The kitchen, laundry room, bathrooms, garage, and exterior of the home all are locations in a house that have potential water sources. They are also all areas that have electrical outlets. Water and electricity are not a good combination.
Water will conduct electricity and if you have contact with water, you can become the path electricity follows, and get a harmful or deadly shock. (Just a bit of weird science thrown in… while water will conduct electricity, “pure” water will not. It is the minerals that dissolve and are present in water that conducts electricity. Pure water does not exist in nature, however, so always be aware that water will conduct electricity!) At Nest Egg Home Inspections, we often find GFCI receptacles that do not trip when tested, will not reset after they are tripped, or, in older homes, not present.
With the danger of water and electricity, builders install GFCI receptacles. GFCI stands for Ground Fault Circuit Interrupter. These receptacles are designed to “trip,” or stop electrical power, in the event of a fault – a current leak or a drop in current (in electricity, a fault is any deviation in the normal flow). A leak or drop in current can occur because of damaged or loose wiring in the receptacle itself, or a faulty cord on an appliance (such as a toaster or coffee maker), or a tool (such as a saw or extension cord). In these cases, electricity takes an unintended path to the ground due to the damaged wiring allowing electricity to ‘escape’ its normal route. If water is along this unintended path, it will conduct the electricity, causing electrical shock and harm to anything (or anyone) in the water. That is why GFCI receptacles should be installed in areas of a potential water source.
A GFCI receptacle contains an internal sensor that monitors the flow of electricity. Normally, electricity flows at a steady rate. If anything causes that rate to fluctuate, the GFCI receptacle will shut off the electricity to the outlet. An extremely small amount of fluctuation will cause the receptacle to trip – in a time of about 1/10 second. That is enough time to possibly get a shock, but not enough to cause serious harm or death.
If an outlet in one of these locations does not work, it has probably been tripped and needs to be reset. GFCI receptacles have “test” and “reset” buttons. The test button does just that – tests to make sure the outlet operates. The reset button restores power to the outlet after it has been tripped. When the receptacle itself has the buttons on it, reset is easy. However, GFCI receptacles are often ‘linked’ together so that one GFCI receptacle protects several others in a chain. The main GFCI receptacle (the one with the test/reset buttons) is located “upstream” from the outlets it protects. “Upstream” refers to the location as being closer to the source of electricity in the house – the electrical panel. So, if the GFCI receptacle is first in line, every outlet ‘downstream (further away from the electrical panel) will be protected.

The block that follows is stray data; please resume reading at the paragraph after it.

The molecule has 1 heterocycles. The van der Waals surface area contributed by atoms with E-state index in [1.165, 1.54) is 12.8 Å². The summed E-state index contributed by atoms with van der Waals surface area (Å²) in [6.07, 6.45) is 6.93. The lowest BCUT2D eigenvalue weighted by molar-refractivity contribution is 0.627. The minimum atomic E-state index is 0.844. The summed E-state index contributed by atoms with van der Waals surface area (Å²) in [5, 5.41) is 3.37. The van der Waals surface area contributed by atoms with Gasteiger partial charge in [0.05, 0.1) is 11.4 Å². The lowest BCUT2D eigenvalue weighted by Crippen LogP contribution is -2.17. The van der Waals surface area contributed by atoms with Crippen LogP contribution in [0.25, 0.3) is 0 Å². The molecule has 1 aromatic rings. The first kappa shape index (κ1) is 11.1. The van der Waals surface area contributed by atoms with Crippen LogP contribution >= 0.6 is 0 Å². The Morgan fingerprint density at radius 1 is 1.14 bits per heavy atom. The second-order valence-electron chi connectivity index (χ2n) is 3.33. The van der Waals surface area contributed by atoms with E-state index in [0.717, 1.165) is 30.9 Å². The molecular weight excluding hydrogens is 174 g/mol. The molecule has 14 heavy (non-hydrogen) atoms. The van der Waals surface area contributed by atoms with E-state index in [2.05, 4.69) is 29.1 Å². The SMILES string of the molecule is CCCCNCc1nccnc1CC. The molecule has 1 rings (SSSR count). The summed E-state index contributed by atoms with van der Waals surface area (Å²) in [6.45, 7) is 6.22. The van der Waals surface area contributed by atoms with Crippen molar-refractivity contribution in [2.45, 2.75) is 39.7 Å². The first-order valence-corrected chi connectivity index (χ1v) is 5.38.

The GFCI receptacle will have a test and reset button on it, while the others it protects look like normal receptacles. They will often have a small sticker on the outlet cover that states “GFCI protected.” This is a normal and safe method of installing GFCI outlets. If a ‘normal’-looking outlet has the ground fault, the GFCI receptacle will sense the flow fluctuation, trip, and stop power to the receptacles downstream.
How are these chained receptacles linked? Often kitchen outlets will have one or two GFCI receptacles (with the test and reset button on it) along the counter. The remainder of the kitchen outlets will be protected by that one or two. Usually, all bathrooms are protected by one GFCI receptacle located in one of the bathrooms. The garage outlets are usually linked together to one GFCI located in the garage. Exterior outlets are usually linked together to a GFCI located in the garage (they are sometimes on the same chain as the garage outlets).
Home inspectors are not code inspectors or enforcers but are aware of a basic timeline of GFCI installation changes. While not exact, this does provide an idea of the progress of GFCI installation in new construction. In this timeline, existing homes were not required to retrofit outlets when changes occurred. GFCI outlets were first installed on the exterior of new construction homes in 1973. Bathrooms were added in 1975 and garages in 1978. Outlets within six feet of a kitchen sink in 1987 (modified in 1996 to include all kitchen countertop outlets) were added, basements in 1987, and crawl spaces in 1990.
GFCI receptacles (test/reset outlet) should be accessible, not be blocked by appliances, tools, or stored items. It is important to locate the main GFCI receptacle for each protected/downstream outlet so that they can be reset if they trip. Older homes without GFCI protection can upgrade and replace the existing outlets. This can be a valuable safety addition to a house. In existing homes, GFCI receptacles should be replaced if they do not trip or will not reset. A qualified licensed electrician can help with this job.